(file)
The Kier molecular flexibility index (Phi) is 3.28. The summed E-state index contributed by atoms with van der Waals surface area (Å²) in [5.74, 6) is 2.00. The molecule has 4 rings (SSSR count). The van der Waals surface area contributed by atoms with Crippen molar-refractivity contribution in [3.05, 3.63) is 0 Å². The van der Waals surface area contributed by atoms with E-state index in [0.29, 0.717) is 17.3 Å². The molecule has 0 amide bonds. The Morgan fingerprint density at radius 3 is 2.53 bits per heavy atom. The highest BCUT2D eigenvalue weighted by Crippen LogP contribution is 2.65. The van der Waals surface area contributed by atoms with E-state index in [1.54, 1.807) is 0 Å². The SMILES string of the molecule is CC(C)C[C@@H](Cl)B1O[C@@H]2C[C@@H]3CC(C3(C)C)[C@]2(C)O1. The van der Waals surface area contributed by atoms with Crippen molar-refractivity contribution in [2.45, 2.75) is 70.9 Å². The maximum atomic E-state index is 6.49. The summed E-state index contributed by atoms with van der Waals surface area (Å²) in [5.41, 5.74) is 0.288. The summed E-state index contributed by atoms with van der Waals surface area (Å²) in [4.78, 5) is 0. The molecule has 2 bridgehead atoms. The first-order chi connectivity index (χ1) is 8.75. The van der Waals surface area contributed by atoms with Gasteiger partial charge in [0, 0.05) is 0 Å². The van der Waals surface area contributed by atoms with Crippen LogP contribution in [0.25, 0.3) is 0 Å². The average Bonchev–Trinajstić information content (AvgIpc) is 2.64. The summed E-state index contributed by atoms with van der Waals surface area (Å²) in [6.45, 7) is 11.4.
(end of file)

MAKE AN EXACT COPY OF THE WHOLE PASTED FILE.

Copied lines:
The Kier molecular flexibility index (Phi) is 3.28. The summed E-state index contributed by atoms with van der Waals surface area (Å²) in [5.74, 6) is 2.00. The molecule has 4 rings (SSSR count). The van der Waals surface area contributed by atoms with Crippen molar-refractivity contribution in [3.05, 3.63) is 0 Å². The van der Waals surface area contributed by atoms with E-state index in [0.29, 0.717) is 17.3 Å². The molecule has 0 amide bonds. The Morgan fingerprint density at radius 3 is 2.53 bits per heavy atom. The highest BCUT2D eigenvalue weighted by Crippen LogP contribution is 2.65. The van der Waals surface area contributed by atoms with E-state index in [1.54, 1.807) is 0 Å². The SMILES string of the molecule is CC(C)C[C@@H](Cl)B1O[C@@H]2C[C@@H]3CC(C3(C)C)[C@]2(C)O1. The van der Waals surface area contributed by atoms with Crippen molar-refractivity contribution in [2.45, 2.75) is 70.9 Å². The maximum atomic E-state index is 6.49. The summed E-state index contributed by atoms with van der Waals surface area (Å²) in [5.41, 5.74) is 0.288. The summed E-state index contributed by atoms with van der Waals surface area (Å²) in [4.78, 5) is 0. The molecule has 2 bridgehead atoms. The first-order chi connectivity index (χ1) is 8.75. The van der Waals surface area contributed by atoms with Gasteiger partial charge in [0, 0.05) is 0 Å². The van der Waals surface area contributed by atoms with Crippen LogP contribution in [0.25, 0.3) is 0 Å². The average Bonchev–Trinajstić information content (AvgIpc) is 2.64. The summed E-state index contributed by atoms with van der Waals surface area (Å²) in [6.45, 7) is 11.4.